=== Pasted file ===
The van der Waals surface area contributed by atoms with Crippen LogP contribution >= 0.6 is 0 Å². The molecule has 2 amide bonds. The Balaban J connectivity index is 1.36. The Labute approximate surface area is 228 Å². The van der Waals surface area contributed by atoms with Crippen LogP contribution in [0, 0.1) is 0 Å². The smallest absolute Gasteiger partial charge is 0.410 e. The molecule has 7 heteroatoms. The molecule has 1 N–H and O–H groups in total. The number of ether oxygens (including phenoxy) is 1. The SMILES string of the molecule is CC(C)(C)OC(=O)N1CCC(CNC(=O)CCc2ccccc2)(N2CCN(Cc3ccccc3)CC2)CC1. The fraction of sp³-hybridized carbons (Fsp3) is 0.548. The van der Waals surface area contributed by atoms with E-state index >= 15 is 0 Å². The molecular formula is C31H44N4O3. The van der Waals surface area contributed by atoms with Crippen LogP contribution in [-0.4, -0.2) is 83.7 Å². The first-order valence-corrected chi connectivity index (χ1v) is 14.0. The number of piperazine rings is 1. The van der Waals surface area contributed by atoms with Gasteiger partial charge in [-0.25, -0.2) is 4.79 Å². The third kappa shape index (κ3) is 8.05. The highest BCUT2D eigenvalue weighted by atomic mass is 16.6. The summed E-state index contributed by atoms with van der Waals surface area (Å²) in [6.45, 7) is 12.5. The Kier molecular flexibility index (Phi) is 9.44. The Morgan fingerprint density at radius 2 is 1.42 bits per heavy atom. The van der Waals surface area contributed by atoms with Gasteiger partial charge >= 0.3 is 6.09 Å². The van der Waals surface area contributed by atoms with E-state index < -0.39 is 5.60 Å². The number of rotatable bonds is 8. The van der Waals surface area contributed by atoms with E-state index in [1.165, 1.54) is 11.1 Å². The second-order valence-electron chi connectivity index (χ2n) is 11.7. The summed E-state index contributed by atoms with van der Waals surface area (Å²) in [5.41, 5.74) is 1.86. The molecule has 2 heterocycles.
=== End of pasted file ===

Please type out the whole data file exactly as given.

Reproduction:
The van der Waals surface area contributed by atoms with Crippen LogP contribution >= 0.6 is 0 Å². The molecule has 2 amide bonds. The Balaban J connectivity index is 1.36. The Labute approximate surface area is 228 Å². The van der Waals surface area contributed by atoms with Crippen LogP contribution in [0, 0.1) is 0 Å². The smallest absolute Gasteiger partial charge is 0.410 e. The molecule has 7 heteroatoms. The molecule has 1 N–H and O–H groups in total. The number of ether oxygens (including phenoxy) is 1. The SMILES string of the molecule is CC(C)(C)OC(=O)N1CCC(CNC(=O)CCc2ccccc2)(N2CCN(Cc3ccccc3)CC2)CC1. The fraction of sp³-hybridized carbons (Fsp3) is 0.548. The van der Waals surface area contributed by atoms with E-state index >= 15 is 0 Å². The molecular formula is C31H44N4O3. The van der Waals surface area contributed by atoms with Crippen LogP contribution in [-0.4, -0.2) is 83.7 Å². The first-order valence-corrected chi connectivity index (χ1v) is 14.0. The number of piperazine rings is 1. The van der Waals surface area contributed by atoms with Gasteiger partial charge in [-0.25, -0.2) is 4.79 Å². The third kappa shape index (κ3) is 8.05. The highest BCUT2D eigenvalue weighted by atomic mass is 16.6. The summed E-state index contributed by atoms with van der Waals surface area (Å²) in [6.45, 7) is 12.5. The Kier molecular flexibility index (Phi) is 9.44. The Morgan fingerprint density at radius 2 is 1.42 bits per heavy atom. The van der Waals surface area contributed by atoms with Gasteiger partial charge >= 0.3 is 6.09 Å². The van der Waals surface area contributed by atoms with E-state index < -0.39 is 5.60 Å². The number of rotatable bonds is 8. The van der Waals surface area contributed by atoms with E-state index in [1.165, 1.54) is 11.1 Å². The second-order valence-electron chi connectivity index (χ2n) is 11.7. The summed E-state index contributed by atoms with van der Waals surface area (Å²) in [5.41, 5.74) is 1.86. The molecule has 2 heterocycles.